Ask the iTunes Guy: Will Apple Music disappear, audiobook dates, spending limits, and more

A grab bag of iTunes questions from Macworld readers.

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In this week’s column, I look at a grab bag of questions. Readers have asked how to check or uncheck all the songs in their iTunes library. Will Apple Music music ever disappear? Why can’t they enter a year for their audiobooks in iTunes? And how can they keep their daughter from spending too much money on the iTunes Store?

Check, uncheck

Q: I check and uncheck tracks in iTunes to sync them to my iPhone. Is there an easy way I can uncheck all the songs in my iTunes library, so I can start with a fresh selection of music?

This reader uses the Sync only checked songs and videos option in the sync settings for their iPhone. This is a good way to choose what to put on your device, without messing with playlists, or individual albums or artists. Just uncheck the tracks you don’t want to sync, and iTunes handles everything.

checked tracks

Tell iTunes to only sync checked tracks to your iOS device.

In iTunes 12, you don’t see the checkboxes easily, unless you are in a List view.

If you want to check or uncheck all the tracks, there’s an easy way to do this; select one or more items, right-click, and then choose Check Selection or Uncheck Selection. If you select your entire music library in this manner, you can check or uncheck everything.

Will my music disappear?

Q: If I subscribe to Apple Music and I add tracks to My Music, will I know if that music is ever removed by Apple? On Netflix, for example, titles are removed from time to time and I will see an expiration date a week or more in advance. Of course, when that video does expire, I might not notice that it is not in my list any longer. How will this work on Apple Music?

The Apple Music model is very different from that of Netflix, Hulu, and other video streaming services. Movie distribution is based on a series of release windows, which includes theatrical release, DVD and Blu-Ray release, pay TV and video-on-demand (and streaming), and free-to-air TV. As such, movies and TV shows can come and go from these different services.

With music, the approach is different. Record labels selling their music on the iTunes Store can choose to “clear” it for streaming or not. They can clear entire albums or individual tracks; this is why you may see certain albums where some tracks are available to stream on Apple Music and others are dimmed, and not streamable.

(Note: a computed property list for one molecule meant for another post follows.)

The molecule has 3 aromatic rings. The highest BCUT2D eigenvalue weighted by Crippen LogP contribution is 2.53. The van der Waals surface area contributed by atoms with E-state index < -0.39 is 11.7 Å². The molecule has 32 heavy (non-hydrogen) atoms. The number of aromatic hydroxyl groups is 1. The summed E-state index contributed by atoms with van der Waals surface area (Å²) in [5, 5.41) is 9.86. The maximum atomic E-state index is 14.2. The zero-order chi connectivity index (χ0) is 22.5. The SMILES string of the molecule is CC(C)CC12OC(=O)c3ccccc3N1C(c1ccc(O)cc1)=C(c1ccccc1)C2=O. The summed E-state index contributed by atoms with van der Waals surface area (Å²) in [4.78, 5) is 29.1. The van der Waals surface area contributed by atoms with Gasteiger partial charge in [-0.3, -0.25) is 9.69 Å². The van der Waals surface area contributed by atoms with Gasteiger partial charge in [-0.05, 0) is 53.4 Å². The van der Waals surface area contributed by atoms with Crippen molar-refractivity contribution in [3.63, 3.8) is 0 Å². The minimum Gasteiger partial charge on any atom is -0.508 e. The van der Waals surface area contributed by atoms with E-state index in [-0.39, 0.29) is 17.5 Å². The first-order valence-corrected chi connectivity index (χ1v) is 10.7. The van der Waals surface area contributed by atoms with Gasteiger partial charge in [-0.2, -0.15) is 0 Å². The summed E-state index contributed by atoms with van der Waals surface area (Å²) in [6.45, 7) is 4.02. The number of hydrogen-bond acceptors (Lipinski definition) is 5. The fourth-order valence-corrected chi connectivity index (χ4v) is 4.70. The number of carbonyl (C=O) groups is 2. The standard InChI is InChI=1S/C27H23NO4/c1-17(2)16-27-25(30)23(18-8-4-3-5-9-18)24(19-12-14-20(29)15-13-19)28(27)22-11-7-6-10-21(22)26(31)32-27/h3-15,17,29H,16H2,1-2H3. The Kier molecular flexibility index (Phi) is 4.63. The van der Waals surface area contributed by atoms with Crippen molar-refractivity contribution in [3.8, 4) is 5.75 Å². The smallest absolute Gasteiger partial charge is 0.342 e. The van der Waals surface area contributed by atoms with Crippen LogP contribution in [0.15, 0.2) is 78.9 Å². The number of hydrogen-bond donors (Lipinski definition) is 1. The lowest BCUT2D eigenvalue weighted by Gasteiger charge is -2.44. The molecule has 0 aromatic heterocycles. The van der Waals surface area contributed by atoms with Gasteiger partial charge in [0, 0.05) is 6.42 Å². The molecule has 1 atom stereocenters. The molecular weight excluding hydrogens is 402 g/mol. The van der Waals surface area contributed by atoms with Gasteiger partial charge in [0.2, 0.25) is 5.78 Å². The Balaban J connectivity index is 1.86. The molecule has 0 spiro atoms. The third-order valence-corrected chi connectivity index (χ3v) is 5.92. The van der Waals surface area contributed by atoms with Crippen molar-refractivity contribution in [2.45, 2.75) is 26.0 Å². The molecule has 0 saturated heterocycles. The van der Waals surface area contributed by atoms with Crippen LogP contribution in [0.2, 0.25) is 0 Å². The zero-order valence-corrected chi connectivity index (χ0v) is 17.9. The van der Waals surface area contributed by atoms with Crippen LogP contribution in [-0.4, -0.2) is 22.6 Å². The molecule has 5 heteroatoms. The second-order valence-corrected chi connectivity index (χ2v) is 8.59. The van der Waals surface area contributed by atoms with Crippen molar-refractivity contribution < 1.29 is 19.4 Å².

As you can see here, some tracks are dimmed, and you cannot stream them.

Any record label can choose to remove their music from the iTunes Store and/or Apple Music at any time, with no warning. It seems that when this happens, you’ll no longer see tracks that you’ve added to My Music, unless you’ve downloaded them. If you have local copies, you may be able to play them for a short time, but your copy of iTunes will eventually catch up with the change in rights, and you won’t be able to play that music any more. But tracks you’ve downloaded won’t disappear.

While some record labels may change their minds about streaming, after seeing their royalties checks, I doubt that you’ll see a lot of music disappear.

Audiobooks and years

Q: I was trying to enter the year on audiobooks in my iTunes library, but that option seems to have disappeared. If I view an item’s info, I only see the Release Date field. On audiobooks that previously had the year entered, I can see that field in the Info window. How do I get that on new or untagged audiobooks?

This is a curious situation; iTunes certainly behaves oddly with years and release dates for audiobooks. I have a lot of audiobooks, and the ones that I tagged prior to the release of iTunes 12 show the Year tag filled in. On books I purchased from the iTunes Store, I also see the Year tag. But on books from Audible, I only see the Release Date tag. This tag is annoying. You have to enter a full date—month, day, year—and you can’t blank the field once you’ve entered a date.

But I found a way to bring back the Year tag. Select an audiobook and press Command-I. If you don’t see the Year tag, click the Options tab, and change the Media Kind to Music. Don’t click OK yet.

year tag

As you can see, the year tag is visible, because I changed this book’s Media Kind to Music.

Click the Details tab, and you’ll now see that Release Date has changed to Year (unless you already had a Release Date set for the book, in which case you’ll see both tags). Enter the year you want, press Return, and then go back to the Options tab and change the Media Kind back to Audiobook. Click OK. This saves the year in the Year tag, which is now visible in iTunes.

year in list

The Year I entered for this book now displays in iTunes.

Keep my daughter from spending too much

Q: My son, daughter, and I all share the same Apple ID. this works well most of the time, except my daughter spends any money that is put into the iTunes account. Is there any way there can be separate payment for a individual device rather than the whole account?

It sounds like you are the ideal candidate for Apple’s Family Sharing. This requires that each of your children have their own Apple ID, but you can turn on an Ask to Buy feature so your children can’t make any purchases without your approval.

To turn on Family Sharing, start by reading this article, and then follow the links near the end to find out more about how it works.

Have questions of your own for the iTunes Guy? Send them along for his consideration.

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